THE JEWISH GIRL | Das jüdische Mädchen | Еврейското момиче
Drama. Sofia 1943. Christo, a local bar owner, is determined to save a wounded 16-year-old Jewish girl, who jumped off the train from Thessaloniki to Auschwitz, after stabbing a Nazi officer. Meanwhile, Christo develops an intimate relationship with the Jewish psychiatrist treating his wife in a mental sanatorium
הנערה היהודייה | ישראל בולגריה גרמניה
דרמה. סופיה 1943. כריסטו הוא בעל בר בולגרי נחוש להציל נערה יהודייה פצועה בת 16 שקפצה מהרכבת שהובילה יהודים מסלוניקי לאושוויץ לאחר שדקרה למוות קצין נאצי וברחה. במקביל מנהל כריסטו רומן עם הפסיכיאטרית היהודייה שמטפלת באשתו המאושפזת בסניטריום. העניינים מסתבכים כאשר קצין של האס. אס. מגיע לסופיה כדי ללכוד את הנערה היהודייה.
Ext. Grove. Night. Christo's (48) driving his car. On the curve, in the light of the car, he sees the 16 years old wounded Jewish girl laying on the ground.
Int. Sanatorium. Day. Christo's visiting his wife (47) who is hospitalized (depression). He sits by her bed and gently strokes her hair.
Int. Church's Doors. Night. Christo carries the young Jewish girl in his arms, while the priest (48) opens the door for him.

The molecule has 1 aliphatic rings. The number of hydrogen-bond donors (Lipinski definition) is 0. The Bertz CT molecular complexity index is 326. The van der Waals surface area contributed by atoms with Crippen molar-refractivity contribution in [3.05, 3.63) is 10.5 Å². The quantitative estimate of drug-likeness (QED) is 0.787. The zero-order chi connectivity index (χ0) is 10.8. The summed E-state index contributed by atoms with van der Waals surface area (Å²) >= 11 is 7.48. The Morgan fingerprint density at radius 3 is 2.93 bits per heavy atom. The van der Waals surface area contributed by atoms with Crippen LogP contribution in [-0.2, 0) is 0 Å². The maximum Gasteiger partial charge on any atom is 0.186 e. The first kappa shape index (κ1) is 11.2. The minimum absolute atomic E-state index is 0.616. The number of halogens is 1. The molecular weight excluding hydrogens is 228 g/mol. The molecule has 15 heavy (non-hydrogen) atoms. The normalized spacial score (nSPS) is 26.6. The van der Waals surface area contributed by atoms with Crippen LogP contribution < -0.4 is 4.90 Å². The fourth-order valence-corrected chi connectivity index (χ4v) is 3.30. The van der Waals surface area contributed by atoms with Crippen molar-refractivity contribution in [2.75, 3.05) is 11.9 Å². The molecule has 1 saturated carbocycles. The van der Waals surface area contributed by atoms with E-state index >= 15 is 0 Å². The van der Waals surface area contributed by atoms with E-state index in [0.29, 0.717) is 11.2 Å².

Int. Car. Night. Christo kisses the Jewish female psychiatrist (36), who treat his wife.
Int. Christo's bar. Night. A SS Nazi officer (45) walks into the bar, dressed in a detective trench coat and a brimmed hat.
The visual language of JEWISH GIRL would not be aiming to reveal the details of the time
and places back then, but more the actions and emotions of a single person. A man, who
despite his situation, doesn't lose his self-esteem and intrinsic values.
It would pay less attention to the surrounding. Wrapping the pictures in darkness rather
than searching for historical details and big set ups would allow us to focus more on the
main character, like a clear path in a blurred and a drifting dream. The choice of the
distance between the actor and the camera would help us to create the feeling of isolation,
and let us focus on his inner emotions. A free moving camera, following him in longer
uninterrupted shots. Though in motion, the camera remains invisible, due to the motivated
movement by the acting.
Another visual approach would be to stay with Hristo and showing the happening trough
his point of view, most of the time. Whenever he observes, the camera would be closer to
him and showing, what he sees, from his angle. When a scene is far form him, we see it
far and not in close shots. We would enter the opening night scene in the forest observing
it first form his car. Also, finding the girl, a silhouette, a dark figure shown from his car, what
he sees. A not clear image, then slowly we discover the body.
The warm electrical, gas and candle lights, typical for this part of the century, also setting
up big part of the film at night, would dictate the color palette of the film.
In day time we would keep the interiors dimmed, due to the use of curtains, so we keep
the feeling of a bright sunny day, but just outside. Inside the mood is heavier.
A good terence for us is the film SAMURAI from Jean-Pierre Melville. A film noir in Color